To build a Netplex server, just change "cgi" to "netplex". An example of 
a Netplex server including the required configuration file is in the 
examples/adder directory. 

All servers support the "system.getCapabilities" and 
"system.listMethods" introspection functions, as well as the 
"system.multicall" protocol. These can be disabled if desired by calling 
the "unregister" method. 

Other changes and improvements: 

   - The default date-time functions use the format 
"20070729T10:42:00-07:00". This seems to be the most common 
interpretation of ISO 8601 used in XML-RPC servers. You can override 
this behavior by calling the "set_datetime_encode" or 
"set_datetime_decode" methods on the client or server. 

   - Date-time parsing errors are now wrapped in XmlRpc.Error so that 
they will be relayed to clients as faults. 

   - Error handling adheres much closer to the XML-RPC specification and 
its list of suggested fault codes and strings. 

   - The client now sends a "text/xml" Content-Type header in requests. 

Thanks to Gerd Stolpmann for the help with Ocamlnet!
Richard Jones suggested and Dave Benjamin answered:
> You might want to take a look at Julien Signoles' Calendar library for 
> date/time types and handling: 

I have this library installed, and indeed considered using it when I 
began writing the date-time support. I would likely have used it, if 
only it had the ability to parse strings. 

I really wish Winer had considered alternatives to ISO 8601--say, UTC 
epoch seconds--in the design of XML-RPC, because it's barely a standard 
at all! There are so many variations and options that writing a parser 
for it borders on natural language processing. Even the W3C suggestion, 
which restricts ISO 8601 to a very small subset, doesn't help here since 
it still conflicts with the common usage in XML-RPC, with hyphens 
omitted between the date values. I decided to err on the side of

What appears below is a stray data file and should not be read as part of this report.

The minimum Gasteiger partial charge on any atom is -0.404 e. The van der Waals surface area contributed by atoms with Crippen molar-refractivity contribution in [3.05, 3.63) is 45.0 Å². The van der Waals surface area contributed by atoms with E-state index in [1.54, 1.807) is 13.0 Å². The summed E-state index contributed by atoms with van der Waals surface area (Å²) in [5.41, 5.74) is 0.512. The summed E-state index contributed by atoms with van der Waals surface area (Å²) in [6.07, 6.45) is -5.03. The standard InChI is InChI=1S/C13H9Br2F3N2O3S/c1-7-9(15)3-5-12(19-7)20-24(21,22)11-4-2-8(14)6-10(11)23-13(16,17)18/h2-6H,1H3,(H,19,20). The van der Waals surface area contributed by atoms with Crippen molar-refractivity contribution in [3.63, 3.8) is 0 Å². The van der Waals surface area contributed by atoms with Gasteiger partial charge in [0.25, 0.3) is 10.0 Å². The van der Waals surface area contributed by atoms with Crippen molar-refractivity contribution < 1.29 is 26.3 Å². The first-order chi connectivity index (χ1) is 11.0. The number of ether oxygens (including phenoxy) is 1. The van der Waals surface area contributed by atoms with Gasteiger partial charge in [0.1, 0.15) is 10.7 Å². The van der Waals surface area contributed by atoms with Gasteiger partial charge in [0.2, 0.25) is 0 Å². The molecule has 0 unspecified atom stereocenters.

oversimplification, and support only the most common format, leaving in 
hooks for users to customize the behavior as required. 

There is still benefit, of course, in using a standard date-time type. I 
only wonder if it is worth adding another library dependency; I am 
trying hard to keep the list small (currently only Xml-Light and 
Ocamlnet, which in turn requires PCRE). I think it would be great if a 
date-time type were made part of the official OCaml distribution. 

My only qualm with the Calendar library is that I feel a bit 
uncomfortable with a top-level module called "Printer" that is for the 
specific purpose of date formatting. I would assume that a module by 
that name were for communicating with "lpt", if anything. But hey, 
what's in a name, anyway... =) 

Thanks for the advice. I will consider it.

3-yr post for language person


Simon Peyton-Jones announced:
Tim Griffin is advertising a 3-year research associate position at the 
Cambridge Computer Lab, working on a project that seeks to design and 
implement a meta-language for the specification and implementation of correct 
Internet routing protocols. 

He says "A PL person would be perfect". 

Details here:

Using folding to read the cwn in vim 6+

Here is a quick trick to help you read this CWN if you are viewing it using vim (version 6 or greater).

:set foldmethod=expr
:set foldexpr=getline(v:lnum)=~'^=\\{78}$'?'<1':1

If you know of a better way, please let me know.

Old cwn

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Alan Schmitt